4. Working quickly, plop a quarter of an Alka Seltzer tablet into the canister, close the lid and put upside down into the jar.

5. After that, pour some vinegar inside the jar to start the baking soda reacting.

6. Step back and wait about 20 seconds!

7. The volcano will burst open and spray lava all over!

♦You can easily turn this experiment into a STEM project by repeating with different amounts of Alka Seltzer tabs and water. Then measure the distance of ‘lava’.

Fun with Learning

Whatever you decide to do with your child, make it a fun and rewarding experience. 

Summer learning should enhance and enrich their education. 

You can challenge your child to discover new things. Engage them in problem solving and critical thinking. These skills are beneficial in many ways.

Summer learning can help build your child’s confidence, enthusiasm, and a love of learning

Kids love challenges so why not use the time to inspire their interests, grow their imaginations, and deepen their knowledge! 

Not only will they have fun, but their minds will be stimulated as well!

#Summer learning  #Summer challenges #Science Summer Experiments #Summer Reading Challenge #Summer Maths Investigations

Summer Group Online Tuition

Monday, June 21, 2021 by Kara Cook | Group Tuition

Summer Group Tuition

Are you looking for a fun way for your child to keep learning during the summer?

We will be offering several weekly sessions the end of July and in August to help boost confidence and keep learning ongoing. The sessions will be group-based with fun, game type activities to motivate and engage students.

Register your interest by the 10th July for more information. 

We would like to offer English/Maths Group tuition for KS2, KS3, KS4 and GCSE students (Upcoming Year 11's). The group sizes will be no more than 6 students and for 40 minute sessions. Group rates apply.

Group learning can be a starting point for 1:1 tuition or a way to keep the mind stimulated during the long hot summer!

Dyslexia:Learning Difficulties in Reading

Saturday, March 13, 2021 by Kara Cook | Special Needs

It is almost a sixth sense sometimes. Teachers can identify it. Parents dread it. Yet sadly it goes unnoticed for years and sometimes even decades.


Chances are, this is the reason why the kid you are tutoring, struggles with reading.

Dyslexia makes reading challenging. It is not a problem of intelligence, laziness, vision, or reading letters backwards.

During my first year of teaching English, I had a boy in my seventh-grade class who could not read. Because of his learning difficulty, he couldn’t read the content to answer questions and he definitely couldn’t read a book aloud.

He was fourteen, two years older than the rest of his class. You could feel his frustration. He would crouch down in his chair, hide behind his book, or even pretend he was asleep. One day I kept him in during recess and asked him what was wrong. So, he told me.

“Mrs Cook, I can’t read. So, it is useless trying.”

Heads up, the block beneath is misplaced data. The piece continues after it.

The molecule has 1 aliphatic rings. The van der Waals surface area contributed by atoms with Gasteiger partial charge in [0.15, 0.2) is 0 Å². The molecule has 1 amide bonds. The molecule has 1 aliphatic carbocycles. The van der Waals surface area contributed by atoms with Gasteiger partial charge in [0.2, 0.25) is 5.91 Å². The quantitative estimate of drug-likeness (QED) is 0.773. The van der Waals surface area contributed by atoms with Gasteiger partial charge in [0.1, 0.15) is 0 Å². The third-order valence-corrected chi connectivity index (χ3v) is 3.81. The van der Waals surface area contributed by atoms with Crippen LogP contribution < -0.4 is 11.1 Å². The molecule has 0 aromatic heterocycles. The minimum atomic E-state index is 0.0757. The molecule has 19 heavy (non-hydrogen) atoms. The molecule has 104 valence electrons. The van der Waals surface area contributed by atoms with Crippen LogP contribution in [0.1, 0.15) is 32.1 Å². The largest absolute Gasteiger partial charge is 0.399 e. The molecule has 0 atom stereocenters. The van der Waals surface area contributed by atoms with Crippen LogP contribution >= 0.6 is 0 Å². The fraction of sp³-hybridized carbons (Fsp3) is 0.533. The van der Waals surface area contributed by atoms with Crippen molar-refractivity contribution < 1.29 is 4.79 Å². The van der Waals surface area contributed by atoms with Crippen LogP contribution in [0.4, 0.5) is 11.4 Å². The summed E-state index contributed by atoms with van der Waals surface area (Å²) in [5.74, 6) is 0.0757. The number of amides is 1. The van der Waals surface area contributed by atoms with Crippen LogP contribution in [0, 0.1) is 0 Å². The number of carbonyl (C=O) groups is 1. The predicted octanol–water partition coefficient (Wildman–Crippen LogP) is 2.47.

His words broke my heart. I told him I would do what I could to get him help. The next day, I met with his mother. When I asked her about his learning difficulties, she said she had tried everything. They moved around a lot and school after school would just pass him off as lazy or disruptive. She was ready to give up hope.

I knew this would be on me.

Endless paperwork and meetings. It took a year to find out that he was dyslexic. I had to fight to get him tested by the psychologist and even harder to get the school to accept responsibility. But it was worth it.

The following year he was given support and placed in a special program. It took him awhile, but he slowly began to build up his confidence. When he graduated a year later from middle school, he wholeheartedly thanked me.

Dyslexia is real.

Dyslexia is a learning difference that makes reading difficult. Generally, dyslexia can cause children problems with sounding out written words, recognising common words in text, spelling, the ability to read fluently, and reading comprehension. However, it is different for each person and can it cause other issues too.

Dyslexia is common. 

According to the British Dyslexia Association, the number of individuals with dyslexia in the UK is around 10%. It often runs in families, meaning if a parent is dyslexia, there is a 50% chance that one or more of their children will too.

Dyslexia is lifelong.

Children and adults cannot outgrow dyslexia, but there are ways to improve their reading skills. With the right support, teaching strategies and approaches, people with dyslexia can manage the challenges they face. With time and practice, they can get better at reading.

Ways to Help 

  1. Give your students step-by-step instructions on the basics of reading.
  2. Teach one concept at a time. Make sure it is mastered before moving on.
  3. Offer several different ways for students to show what they know, like speaking rather than doing written work.
  4. Use technology like audio books and text-to-speech to make learning accessible.


Kids Read 2Kids

A fantastic website is KidsRead2Kids, which was founded by Dyslexic and ADHD siblings Jacob, Alana and Rueben. Their aim is to help kids that struggle with reading. They provide free video-audio books read by kids for kids with easy to listen to chapter by chapter. Their books include shortened classics and easy decodable books. These are excellent learning tools for tutors to use to engage readers.


About the Author

Kara Cook is an experienced primary teacher and freelance writer who lives in Hampshire with her husband, 12-year-old son and charming cat. As a private tutor, she offers online tutoring in English for primary and secondary students. Kara is dedicated to helping children to improve their reading and writing. She is currently working on a realistic fiction young adult book. 







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Kara Cook

Online Tutor 

of English & Maths,

Eastleigh, England

QTS, BA English, 

MA, EY Education, UCL

DBS, Member of The Tutors' Association